Lets-a-go back in time
We all have our favorite Mario game.
Maybe it’s a classic entry you played during your childhood. Maybe it’s a newer one that blew you away. Me? It’s kind of a mix of both, as Super Mario World still rules the 2D roost as far as I’m concerned, but Mario Galaxy 2 and 3D World definitely fit into that latter category.
I’m sure everyone is going to have opinions on which Mario is “best” to include in a Super Mario 3D All-Stars compilation, but the ones Nintendo actually gave us are a decent selection.
Super Mario 3D All-Stars (Switch)
Released: September 18, 2020 (Vaulted on March 31, 2021)
Because I know a lot of people are going to want the technical rundown quickly, here it is:
- Mario 64 runs at 720p in both handheld and docked mode
- Mario Sunshine is 720p handheld and 1080p docked (and it’s widescreen now)
- Mario Galaxy is 720p handheld and 1080p docked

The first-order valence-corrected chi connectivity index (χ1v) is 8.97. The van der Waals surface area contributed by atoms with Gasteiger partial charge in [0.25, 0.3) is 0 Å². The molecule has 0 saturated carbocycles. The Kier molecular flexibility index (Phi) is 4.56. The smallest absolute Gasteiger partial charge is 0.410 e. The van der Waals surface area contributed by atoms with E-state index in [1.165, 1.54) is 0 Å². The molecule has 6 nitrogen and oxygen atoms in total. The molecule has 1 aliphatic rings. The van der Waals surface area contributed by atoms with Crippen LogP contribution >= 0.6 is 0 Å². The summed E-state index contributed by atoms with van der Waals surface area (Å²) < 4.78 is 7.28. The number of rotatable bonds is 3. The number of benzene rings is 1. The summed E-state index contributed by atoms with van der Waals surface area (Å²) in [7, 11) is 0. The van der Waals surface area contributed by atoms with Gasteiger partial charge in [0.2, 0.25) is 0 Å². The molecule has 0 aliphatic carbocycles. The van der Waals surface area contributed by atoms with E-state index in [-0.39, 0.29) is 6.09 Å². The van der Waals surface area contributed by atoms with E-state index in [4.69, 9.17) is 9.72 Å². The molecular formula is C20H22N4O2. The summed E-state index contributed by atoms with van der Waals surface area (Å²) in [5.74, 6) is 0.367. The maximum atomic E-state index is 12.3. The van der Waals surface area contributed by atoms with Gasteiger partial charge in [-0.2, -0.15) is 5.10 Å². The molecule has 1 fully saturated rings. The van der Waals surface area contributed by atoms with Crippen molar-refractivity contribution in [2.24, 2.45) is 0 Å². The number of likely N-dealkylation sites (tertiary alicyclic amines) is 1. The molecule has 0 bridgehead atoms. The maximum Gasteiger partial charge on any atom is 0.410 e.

If that’s not good enough for you, you can close this window now. If you’re still here, it’s time to dig into the games.
Super Mario 64
Raise your hand if you’ve finished Mario 64 more times than you can count: I thought so.
Say what you will about it “looking and playing like an outdated relic,” but Mario 64 still holds up for me. The incredibly enticing hub castle is still a masterpiece in design, as is the open-ended nature of the game and the devilish machinations of hidden stars. The presentation of Mario 64 in this package is somewhat disappointing, but the game isn’t.
Mario 64‘s sandbox puzzle approach is brilliant. If you hate a mission parameter or even a full level, you can just leave. As a kid, there were entire portions of the castle that I didn’t explore fully until I made the push to acquire all 120 stars. The fact that the hub is actually a level (and isn’t so labyrinthine that it starts to become a chore to navigate) still blows my mind.
The controls translate well to the Switch (as they did on the DS), and naturally, the camera can take some getting used to if you didn’t grow up with the original. It’s very fun to play in handheld mode, but as a note, this is “Super Mario 64,” not the DS version with extra content. There isn’t a whole lot more to say about this one. It’s a classic, but the 3D All-Stars version isn’t going to wholly convert anyone.